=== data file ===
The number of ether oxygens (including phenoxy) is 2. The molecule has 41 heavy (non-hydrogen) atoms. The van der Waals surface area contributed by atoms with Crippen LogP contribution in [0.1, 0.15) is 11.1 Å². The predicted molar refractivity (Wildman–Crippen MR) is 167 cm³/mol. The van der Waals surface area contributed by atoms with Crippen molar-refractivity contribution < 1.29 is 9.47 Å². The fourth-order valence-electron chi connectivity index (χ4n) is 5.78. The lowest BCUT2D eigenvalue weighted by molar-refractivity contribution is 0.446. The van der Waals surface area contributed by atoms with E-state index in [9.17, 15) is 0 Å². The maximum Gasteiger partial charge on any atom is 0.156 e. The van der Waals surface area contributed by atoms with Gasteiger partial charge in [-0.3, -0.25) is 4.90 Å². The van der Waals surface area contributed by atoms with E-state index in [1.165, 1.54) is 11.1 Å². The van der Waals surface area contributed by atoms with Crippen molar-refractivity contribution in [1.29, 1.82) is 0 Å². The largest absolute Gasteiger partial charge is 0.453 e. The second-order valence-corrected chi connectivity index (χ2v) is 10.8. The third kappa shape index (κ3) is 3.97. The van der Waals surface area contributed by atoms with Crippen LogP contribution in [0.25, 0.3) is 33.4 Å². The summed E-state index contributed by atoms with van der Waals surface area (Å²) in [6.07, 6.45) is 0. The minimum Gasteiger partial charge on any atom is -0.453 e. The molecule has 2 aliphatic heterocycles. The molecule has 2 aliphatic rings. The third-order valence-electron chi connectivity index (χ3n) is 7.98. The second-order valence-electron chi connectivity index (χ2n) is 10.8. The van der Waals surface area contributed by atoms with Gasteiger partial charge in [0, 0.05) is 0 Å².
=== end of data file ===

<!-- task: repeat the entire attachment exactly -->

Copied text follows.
The number of ether oxygens (including phenoxy) is 2. The molecule has 41 heavy (non-hydrogen) atoms. The van der Waals surface area contributed by atoms with Crippen LogP contribution in [0.1, 0.15) is 11.1 Å². The predicted molar refractivity (Wildman–Crippen MR) is 167 cm³/mol. The van der Waals surface area contributed by atoms with Crippen molar-refractivity contribution < 1.29 is 9.47 Å². The fourth-order valence-electron chi connectivity index (χ4n) is 5.78. The lowest BCUT2D eigenvalue weighted by molar-refractivity contribution is 0.446. The van der Waals surface area contributed by atoms with E-state index in [9.17, 15) is 0 Å². The maximum Gasteiger partial charge on any atom is 0.156 e. The van der Waals surface area contributed by atoms with Gasteiger partial charge in [-0.3, -0.25) is 4.90 Å². The van der Waals surface area contributed by atoms with E-state index in [1.165, 1.54) is 11.1 Å². The van der Waals surface area contributed by atoms with Crippen molar-refractivity contribution in [1.29, 1.82) is 0 Å². The largest absolute Gasteiger partial charge is 0.453 e. The second-order valence-corrected chi connectivity index (χ2v) is 10.8. The third kappa shape index (κ3) is 3.97. The van der Waals surface area contributed by atoms with Crippen LogP contribution in [0.25, 0.3) is 33.4 Å². The summed E-state index contributed by atoms with van der Waals surface area (Å²) in [6.07, 6.45) is 0. The minimum Gasteiger partial charge on any atom is -0.453 e. The molecule has 2 aliphatic heterocycles. The molecule has 2 aliphatic rings. The third-order valence-electron chi connectivity index (χ3n) is 7.98. The second-order valence-electron chi connectivity index (χ2n) is 10.8. The van der Waals surface area contributed by atoms with Gasteiger partial charge in [0, 0.05) is 0 Å².